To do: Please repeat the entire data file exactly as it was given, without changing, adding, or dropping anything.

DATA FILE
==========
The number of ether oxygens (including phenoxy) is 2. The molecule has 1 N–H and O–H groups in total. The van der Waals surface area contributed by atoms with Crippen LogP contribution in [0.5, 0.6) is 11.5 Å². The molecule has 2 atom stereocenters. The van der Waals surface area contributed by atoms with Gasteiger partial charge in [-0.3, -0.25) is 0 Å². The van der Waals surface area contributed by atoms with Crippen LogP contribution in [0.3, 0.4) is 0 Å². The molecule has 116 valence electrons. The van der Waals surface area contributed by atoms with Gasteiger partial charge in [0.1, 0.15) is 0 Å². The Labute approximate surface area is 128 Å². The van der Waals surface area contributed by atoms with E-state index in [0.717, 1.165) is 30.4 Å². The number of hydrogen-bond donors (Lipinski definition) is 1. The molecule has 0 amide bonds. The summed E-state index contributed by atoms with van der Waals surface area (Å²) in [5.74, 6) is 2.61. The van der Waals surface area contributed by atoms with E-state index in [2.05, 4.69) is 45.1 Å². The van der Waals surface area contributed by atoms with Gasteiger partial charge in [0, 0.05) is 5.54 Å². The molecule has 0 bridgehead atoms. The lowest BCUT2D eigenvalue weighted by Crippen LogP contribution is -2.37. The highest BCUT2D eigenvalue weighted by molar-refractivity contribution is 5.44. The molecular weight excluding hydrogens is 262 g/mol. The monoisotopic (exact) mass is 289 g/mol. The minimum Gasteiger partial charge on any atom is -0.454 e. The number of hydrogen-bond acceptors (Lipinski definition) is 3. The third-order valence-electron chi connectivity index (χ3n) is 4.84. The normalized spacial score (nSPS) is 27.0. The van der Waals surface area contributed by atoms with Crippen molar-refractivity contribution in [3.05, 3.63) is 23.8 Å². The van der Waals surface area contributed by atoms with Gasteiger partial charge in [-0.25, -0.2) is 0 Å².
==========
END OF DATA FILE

The number of ether oxygens (including phenoxy) is 2. The molecule has 1 N–H and O–H groups in total. The van der Waals surface area contributed by atoms with Crippen LogP contribution in [0.5, 0.6) is 11.5 Å². The molecule has 2 atom stereocenters. The van der Waals surface area contributed by atoms with Gasteiger partial charge in [-0.3, -0.25) is 0 Å². The van der Waals surface area contributed by atoms with Crippen LogP contribution in [0.3, 0.4) is 0 Å². The molecule has 116 valence electrons. The van der Waals surface area contributed by atoms with Gasteiger partial charge in [0.1, 0.15) is 0 Å². The Labute approximate surface area is 128 Å². The van der Waals surface area contributed by atoms with E-state index in [0.717, 1.165) is 30.4 Å². The number of hydrogen-bond donors (Lipinski definition) is 1. The molecule has 0 amide bonds. The summed E-state index contributed by atoms with van der Waals surface area (Å²) in [5.74, 6) is 2.61. The van der Waals surface area contributed by atoms with E-state index in [2.05, 4.69) is 45.1 Å². The van der Waals surface area contributed by atoms with Gasteiger partial charge in [0, 0.05) is 5.54 Å². The molecule has 0 bridgehead atoms. The lowest BCUT2D eigenvalue weighted by Crippen LogP contribution is -2.37. The highest BCUT2D eigenvalue weighted by molar-refractivity contribution is 5.44. The molecular weight excluding hydrogens is 262 g/mol. The monoisotopic (exact) mass is 289 g/mol. The minimum Gasteiger partial charge on any atom is -0.454 e. The number of hydrogen-bond acceptors (Lipinski definition) is 3. The third-order valence-electron chi connectivity index (χ3n) is 4.84. The normalized spacial score (nSPS) is 27.0. The van der Waals surface area contributed by atoms with Crippen molar-refractivity contribution in [3.05, 3.63) is 23.8 Å². The van der Waals surface area contributed by atoms with Gasteiger partial charge in [-0.25, -0.2) is 0 Å².